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Tracer (Overwatch)

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Tracer
Overwatch character
An illustration of a young, Caucasian woman with spiky, brown hair. She is wearing orange goggles over her eyes, a brown jacket, a blue lamp on her abdomen, brown gloves, and yellow leggings. There is some augmentation of the arms. She stands facing the viewer with both of her hands on her hips.
Promotional Overwatch image featuring Tracer
First appearance Overwatch Cinematic Trailer (2014)
First game Heroes of the Storm (2016)
Created by Blizzard Entertainment
Designed by Geoff Goodman
Voiced by Cara Theobold (English)

Lena Oxton, better known as Tracer, is a fictional player character who appears in the 2016 video game Overwatch—a first-person shooter developed by Blizzard Entertainment—and related animations and literary media. Tracer was first seen in the 2014 Overwatch Cinematic Trailer short. She was later introduced as a playable character in an April 2016 update for Blizzard's crossover multiplayer online battle arena game Heroes of the Storm.

The character, who is of British origin, has been noted by video game outlets to be peppy and energetic. In the game, Tracer has low health but is highly mobile and her skills include teleportation and time-travel. Those abilities were caused by an accident that left her unable to maintain a physical form in the present until Winston invented the chronal accelerator, a device that allows her to control her own time frame.

Tracer is one of the most recognizable Overwatch characters; she is prominently featured in the game's official media, including promotional works and the game's cover art, and also appears in fan art. Tracer became more widely-known after media attention to online controversies surrounding one of her in-game victory poses and her prominence in fan-produced pornography, which Blizzard has tried to remove. The character has also appeared in Overwatch animated media and a digital comic series based on the game. In her comic debut she is revealed to be a lesbian, a depiction that was positively received by media outlets and players.

Development and design[edit]

Gameplay and art[edit]

Tracer was one of the first twelve Overwatch characters introduced at BlizzCon in 2014.[1] Her design is based upon an element from Blizzard's canceled project, Titan.[2] Overwatch's game director Jeff Kaplan said Titan included a class of character called "Jumper", which developed into Tracer because Overwatch focuses on creating individual characters instead of generic classes. The Jumper class was depicted as male in most of the concept artwork and its player version.[3][4] Like Tracer in Overwatch, the Jumper was equipped with the Blink and Recall abilities, as well as a Pulse bomb and dual-wielding machine pistols. The design of Tracer's pistols were influenced by the G18 pistols featured in Call of Duty: Modern Warfare 2.[4]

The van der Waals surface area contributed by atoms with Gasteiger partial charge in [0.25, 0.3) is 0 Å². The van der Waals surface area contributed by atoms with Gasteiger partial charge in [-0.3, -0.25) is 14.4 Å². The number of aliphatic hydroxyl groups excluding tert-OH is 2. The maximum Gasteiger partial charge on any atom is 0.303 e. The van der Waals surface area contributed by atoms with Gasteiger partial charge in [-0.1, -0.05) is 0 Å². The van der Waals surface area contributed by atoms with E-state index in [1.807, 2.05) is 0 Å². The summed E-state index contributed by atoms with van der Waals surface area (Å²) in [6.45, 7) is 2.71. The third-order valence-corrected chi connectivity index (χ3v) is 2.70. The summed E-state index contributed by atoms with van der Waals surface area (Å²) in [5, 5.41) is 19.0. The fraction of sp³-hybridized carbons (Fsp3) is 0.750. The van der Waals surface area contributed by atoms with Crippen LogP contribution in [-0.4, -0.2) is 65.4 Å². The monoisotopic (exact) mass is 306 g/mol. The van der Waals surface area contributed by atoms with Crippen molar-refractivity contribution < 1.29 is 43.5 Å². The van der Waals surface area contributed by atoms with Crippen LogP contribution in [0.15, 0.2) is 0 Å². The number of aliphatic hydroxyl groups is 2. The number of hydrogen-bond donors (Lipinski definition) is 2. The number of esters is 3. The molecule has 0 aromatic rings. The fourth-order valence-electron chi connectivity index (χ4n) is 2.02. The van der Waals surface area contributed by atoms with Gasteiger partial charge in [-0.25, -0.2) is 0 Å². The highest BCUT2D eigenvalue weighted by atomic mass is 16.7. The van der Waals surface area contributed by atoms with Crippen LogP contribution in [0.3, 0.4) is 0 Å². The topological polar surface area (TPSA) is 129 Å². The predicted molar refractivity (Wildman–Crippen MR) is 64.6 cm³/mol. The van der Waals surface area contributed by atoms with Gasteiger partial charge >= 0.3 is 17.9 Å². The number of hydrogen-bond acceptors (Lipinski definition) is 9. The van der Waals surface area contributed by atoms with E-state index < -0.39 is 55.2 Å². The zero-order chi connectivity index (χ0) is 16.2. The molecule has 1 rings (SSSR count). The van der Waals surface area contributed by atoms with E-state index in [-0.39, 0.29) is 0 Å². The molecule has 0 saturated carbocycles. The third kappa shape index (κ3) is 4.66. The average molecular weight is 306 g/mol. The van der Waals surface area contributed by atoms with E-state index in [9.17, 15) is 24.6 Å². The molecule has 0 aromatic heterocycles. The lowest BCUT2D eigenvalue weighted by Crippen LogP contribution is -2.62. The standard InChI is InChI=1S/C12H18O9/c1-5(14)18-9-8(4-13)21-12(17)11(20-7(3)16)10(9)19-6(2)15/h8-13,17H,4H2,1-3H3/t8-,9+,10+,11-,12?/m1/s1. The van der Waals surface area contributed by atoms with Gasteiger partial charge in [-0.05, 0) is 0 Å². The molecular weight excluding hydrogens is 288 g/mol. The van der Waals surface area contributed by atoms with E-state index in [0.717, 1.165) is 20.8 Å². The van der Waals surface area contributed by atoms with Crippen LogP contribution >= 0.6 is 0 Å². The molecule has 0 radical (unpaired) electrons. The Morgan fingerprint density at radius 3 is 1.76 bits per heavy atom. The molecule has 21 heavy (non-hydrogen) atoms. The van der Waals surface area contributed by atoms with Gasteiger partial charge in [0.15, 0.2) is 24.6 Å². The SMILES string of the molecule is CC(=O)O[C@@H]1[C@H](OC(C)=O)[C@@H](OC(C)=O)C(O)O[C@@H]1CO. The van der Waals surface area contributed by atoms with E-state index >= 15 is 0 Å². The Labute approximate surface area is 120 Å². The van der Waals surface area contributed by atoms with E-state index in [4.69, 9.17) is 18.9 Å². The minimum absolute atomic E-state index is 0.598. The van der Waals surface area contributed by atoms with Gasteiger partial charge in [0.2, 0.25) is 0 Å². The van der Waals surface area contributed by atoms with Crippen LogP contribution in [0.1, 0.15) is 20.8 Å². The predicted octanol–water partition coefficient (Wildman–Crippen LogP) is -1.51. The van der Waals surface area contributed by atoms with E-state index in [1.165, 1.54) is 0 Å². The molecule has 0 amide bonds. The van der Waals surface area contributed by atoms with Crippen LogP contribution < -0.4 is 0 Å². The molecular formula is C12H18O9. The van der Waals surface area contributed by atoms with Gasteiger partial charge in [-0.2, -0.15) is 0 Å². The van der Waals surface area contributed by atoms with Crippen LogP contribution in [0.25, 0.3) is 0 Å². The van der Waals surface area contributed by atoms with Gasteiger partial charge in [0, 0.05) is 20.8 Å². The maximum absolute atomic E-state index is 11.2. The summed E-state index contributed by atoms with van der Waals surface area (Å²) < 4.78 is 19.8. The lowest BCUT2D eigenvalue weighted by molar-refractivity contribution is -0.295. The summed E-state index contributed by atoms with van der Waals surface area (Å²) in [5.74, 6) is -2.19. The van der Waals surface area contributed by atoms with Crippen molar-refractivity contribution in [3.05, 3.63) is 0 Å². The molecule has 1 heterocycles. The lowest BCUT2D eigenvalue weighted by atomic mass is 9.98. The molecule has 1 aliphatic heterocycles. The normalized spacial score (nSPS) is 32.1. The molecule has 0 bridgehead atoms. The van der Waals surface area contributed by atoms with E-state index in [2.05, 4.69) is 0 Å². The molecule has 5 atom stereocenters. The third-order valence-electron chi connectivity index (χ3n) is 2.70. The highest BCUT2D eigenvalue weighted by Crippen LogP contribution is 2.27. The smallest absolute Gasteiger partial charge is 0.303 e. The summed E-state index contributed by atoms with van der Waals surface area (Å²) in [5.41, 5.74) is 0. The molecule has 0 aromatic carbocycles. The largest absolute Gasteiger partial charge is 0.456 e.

Tracer's design was influenced by Geoff Goodman, the lead hero designer for Overwatch.[5] Tracer was the first hero designed for the game and was used to test the basic gameplay.[5][6] Kaplan recounted the first Overwatch playtest, stating, "The entire level was gray and blocky and the only hero was Tracer. We had no visual effects or attachment points on her guns so she just shot laser beams out of her eyes."[7] Overwatch's assistant game director Aaron Keller has said Temple of Anubis was the first map developed for the game, and that the map and Tracer were worked on concurrently. Keller said, "One day we got both of them in, and just with Tracer running around an unfinished map it was fun".[6] Keller said that, unlike other characters, Tracer's three abilities were maintained throughout the game's development, noting, "from the beginning, she originated as a 'whole' hero".[5] However, her health pool was nerfed during the game's late closed beta stages.[8] Concerning Tracer's gameplay style, Kotaku's Kirk Hamilton said "she's quick and squishy, designed more to harry the opposing team from behind than to survive a frontal assault".[9]

Lead artist Arnold Tsang said the character's body size and running pose were considered during character design to make each hero easily identifiable.[10] Tracer has a wild running animation and a unique trail of blue light extending behind her.[10] Nathan Grayson of Kotaku said her jump animation appears "hyper-exaggerated and kinda goofy looking", a result of the smear frame and squash and stretch animation techniques used in Overwatch.[11] Blizzard senior animator David Gibson pointed out frames from her jump animation: "We're trying to just push it a little further than normal. Something as simple as stretching the torso out, having her hang [in the air] just a little bit longer than normal. Really squashing her when she lands."[11]

A youthful, female, Caucasian, computer-generated character holding automatic firearms and wearing orange leggings stands upright and looks over her left shoulder. In the left image she has both feet on the ground and is viewed from the back while in the right image she stands on her left leg with her right leg raised and placed beneath her buttock.
Comparison between Tracer's original pose (left) and altered replacement (right)[12]

On the return of Overwatch's closed beta in February 2016, victory poses and other cosmetic changes were added to the characters.[13] In March 2016, a controversy arose about Tracer's "Over the Shoulder" victory pose after a user on the game's forums said it was out of character and "reduces Tracer to just another bland female sex symbol".[14][15] The post generated a discussion on the forums, which gaming outlets noted for its civility; several users added their own critical opinions of the pose while others disagreed with the original poster.[16] Kaplan posted an apologetic response in which he announced Blizzard's plans to replace the pose because they did not want to "make someone feel uncomfortable, under-appreciated or misrepresented".[17][18]